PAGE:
Hi there! Welcome to Tapas' Quick Guide to Thumbnailing for comics and novels. Thumbnails are an important part of showcasing both comics and novels as it will give the reader a overall impression before even clicking! We've put together this quick guide to help understand what makes an eyecatching thumbnail to help spark some insperation! If you already have a thumbnail, GREAT! You got this! But if you haven't created one yet, or just want to check out our tips, please feel free to keep on reading. Remember, you can always come back and change your thumbnail later!
Tapas Thumbnails are set to be squares of 300px by 300px. So be sure the image you use fits within this format and is not stretched as this may lead to a loss of resolution.
The main purpose of your thumbnail is to portray the theme of your story. Many creator do this by playing around with the composition of the image.
Composition is the placement of visual elements within the space and how they interact with each other. (subject, background, lighting, color, negative space, the works!)
It's common practice for creators to have their main character/characters be the main subject of the thumbnail. Along with specific coloring and/or lighting to give off a feel. For example, below are some thumbnails showing characters in dramatic lightning while looking to the camera. Which tells us that these stories will most likely be dramatic and rich with story!
Placement of your Subject
Here we've collected some eye catching thumbnails that are great examples for ways to place your subject.
- Asymmetry is when your subject is off centered in any direction. Having darker or lighter backgrounds will help guide the eye to the subject.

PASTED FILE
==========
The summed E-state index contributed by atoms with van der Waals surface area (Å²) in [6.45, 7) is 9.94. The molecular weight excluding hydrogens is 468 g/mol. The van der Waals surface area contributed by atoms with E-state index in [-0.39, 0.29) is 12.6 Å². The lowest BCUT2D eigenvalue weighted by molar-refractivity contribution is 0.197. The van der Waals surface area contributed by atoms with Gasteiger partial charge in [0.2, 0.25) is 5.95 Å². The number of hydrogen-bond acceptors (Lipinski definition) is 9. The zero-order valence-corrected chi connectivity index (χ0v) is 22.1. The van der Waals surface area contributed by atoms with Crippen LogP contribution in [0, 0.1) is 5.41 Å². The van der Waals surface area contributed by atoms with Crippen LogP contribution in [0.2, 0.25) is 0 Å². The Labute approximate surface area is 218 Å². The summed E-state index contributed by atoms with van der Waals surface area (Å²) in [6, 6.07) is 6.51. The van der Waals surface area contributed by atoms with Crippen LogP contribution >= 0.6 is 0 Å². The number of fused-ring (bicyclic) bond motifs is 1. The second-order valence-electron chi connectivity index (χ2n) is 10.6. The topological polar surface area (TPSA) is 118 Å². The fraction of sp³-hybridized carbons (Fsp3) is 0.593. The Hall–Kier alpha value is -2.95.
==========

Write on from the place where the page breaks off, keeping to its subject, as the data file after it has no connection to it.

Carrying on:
- Centered is a classic way of showing your main character and is easy to achieve! Just put your chatacter in the middle of the frame!
- Circular Motion can be tricky to achieve, but here is a good example with Universe Jumper. With the characters positioned this way, you may feel your eyes being pulled in a circular fashion from one character, to the next, and back again.
|Dear DnD Diary||100||Universe Jumper|
You can also work by cutting the frame into halves!
- For vertical split, you can see where the door(?) frame cuts the panel in half and the character is on the other side. With the slight angle of the door, it feels like the character is a little smaller, afraid and hiding. Giving me the impression that this series might be a little spooky!
- Next is a slant. Did you know that slanted lines catch the human eye faily quickly? Here's a good example of two characters created an imaginary slanted line!
- Similar to the Vertical split, the Horizontal Split cuts the frame in half and can be used a number of ways!
|Divine Command Theory||Miles of Painted Darkness||IT Guy & ART Girl|
Movement, Wording and Combining
Wording: If you put words in your thumbnail, shorter words or acronyms are highly recommended compared to a full title which can be difficult to read in the app where thumbnails are smaller.
Movement: Motion in a thumbnail helps catch and navigate the eye across the image, a great example can be seen here with the motion of the rope and character.
These examples also illustrate ways you can combine different techniques to make a fun thumbnail!
|Witch Wars||RONAR||The Flying Ship|
For novels, thumbnailing can be difficult if you do not draw yourself. However you still have a few options! You can either:
- Reach out to the artist community on Tapas and commission a thumbnail.
- Use your own, or royalty free, images to play with.
- Or use Canva! A website dedicated to helping you create graphics for free!
There are two common techniques for novel thumbnails as seen below.
As seen in these examples, you can play around with font and superimpose them over your photo in many fun ways!
|Siena||Baking with Boys||Fire & Ice|
Many novelists will also hire freelance artists or comic creators to create a thumbnail for them featuring their character. Here are their examples!
|The God of Pain’s Groom||I Love You; Goodbye||Coming Up Roses|